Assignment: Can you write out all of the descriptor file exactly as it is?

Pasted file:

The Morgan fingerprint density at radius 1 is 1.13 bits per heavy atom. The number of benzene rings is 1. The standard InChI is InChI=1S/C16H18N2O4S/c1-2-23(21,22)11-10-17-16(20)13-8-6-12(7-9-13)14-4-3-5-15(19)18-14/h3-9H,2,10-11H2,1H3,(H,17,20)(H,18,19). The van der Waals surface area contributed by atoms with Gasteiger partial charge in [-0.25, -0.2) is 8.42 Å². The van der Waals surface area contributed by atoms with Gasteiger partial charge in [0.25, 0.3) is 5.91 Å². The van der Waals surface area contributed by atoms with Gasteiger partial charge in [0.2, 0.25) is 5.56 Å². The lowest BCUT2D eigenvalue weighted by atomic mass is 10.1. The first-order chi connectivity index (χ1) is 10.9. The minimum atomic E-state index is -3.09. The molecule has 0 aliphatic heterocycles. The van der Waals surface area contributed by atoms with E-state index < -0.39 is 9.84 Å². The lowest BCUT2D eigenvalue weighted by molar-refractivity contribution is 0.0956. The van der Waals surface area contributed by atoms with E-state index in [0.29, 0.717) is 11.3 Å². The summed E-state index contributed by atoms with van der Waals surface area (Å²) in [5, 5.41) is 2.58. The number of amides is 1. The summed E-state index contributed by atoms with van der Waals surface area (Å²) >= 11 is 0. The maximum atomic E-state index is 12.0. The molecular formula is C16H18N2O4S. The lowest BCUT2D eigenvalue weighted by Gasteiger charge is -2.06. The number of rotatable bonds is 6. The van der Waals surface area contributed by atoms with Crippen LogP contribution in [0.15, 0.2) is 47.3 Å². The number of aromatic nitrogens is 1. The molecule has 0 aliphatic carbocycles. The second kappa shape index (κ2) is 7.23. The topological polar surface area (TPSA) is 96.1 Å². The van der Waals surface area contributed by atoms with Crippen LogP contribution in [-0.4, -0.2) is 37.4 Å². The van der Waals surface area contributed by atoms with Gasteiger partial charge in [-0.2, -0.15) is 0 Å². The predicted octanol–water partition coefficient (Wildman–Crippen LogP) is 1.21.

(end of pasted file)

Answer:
The Morgan fingerprint density at radius 1 is 1.13 bits per heavy atom. The number of benzene rings is 1. The standard InChI is InChI=1S/C16H18N2O4S/c1-2-23(21,22)11-10-17-16(20)13-8-6-12(7-9-13)14-4-3-5-15(19)18-14/h3-9H,2,10-11H2,1H3,(H,17,20)(H,18,19). The van der Waals surface area contributed by atoms with Gasteiger partial charge in [-0.25, -0.2) is 8.42 Å². The van der Waals surface area contributed by atoms with Gasteiger partial charge in [0.25, 0.3) is 5.91 Å². The van der Waals surface area contributed by atoms with Gasteiger partial charge in [0.2, 0.25) is 5.56 Å². The lowest BCUT2D eigenvalue weighted by atomic mass is 10.1. The first-order chi connectivity index (χ1) is 10.9. The minimum atomic E-state index is -3.09. The molecule has 0 aliphatic heterocycles. The van der Waals surface area contributed by atoms with E-state index < -0.39 is 9.84 Å². The lowest BCUT2D eigenvalue weighted by molar-refractivity contribution is 0.0956. The van der Waals surface area contributed by atoms with E-state index in [0.29, 0.717) is 11.3 Å². The summed E-state index contributed by atoms with van der Waals surface area (Å²) in [5, 5.41) is 2.58. The number of amides is 1. The summed E-state index contributed by atoms with van der Waals surface area (Å²) >= 11 is 0. The maximum atomic E-state index is 12.0. The molecular formula is C16H18N2O4S. The lowest BCUT2D eigenvalue weighted by Gasteiger charge is -2.06. The number of rotatable bonds is 6. The van der Waals surface area contributed by atoms with Crippen LogP contribution in [0.15, 0.2) is 47.3 Å². The number of aromatic nitrogens is 1. The molecule has 0 aliphatic carbocycles. The second kappa shape index (κ2) is 7.23. The topological polar surface area (TPSA) is 96.1 Å². The van der Waals surface area contributed by atoms with Crippen LogP contribution in [-0.4, -0.2) is 37.4 Å². The van der Waals surface area contributed by atoms with Gasteiger partial charge in [-0.2, -0.15) is 0 Å². The predicted octanol–water partition coefficient (Wildman–Crippen LogP) is 1.21.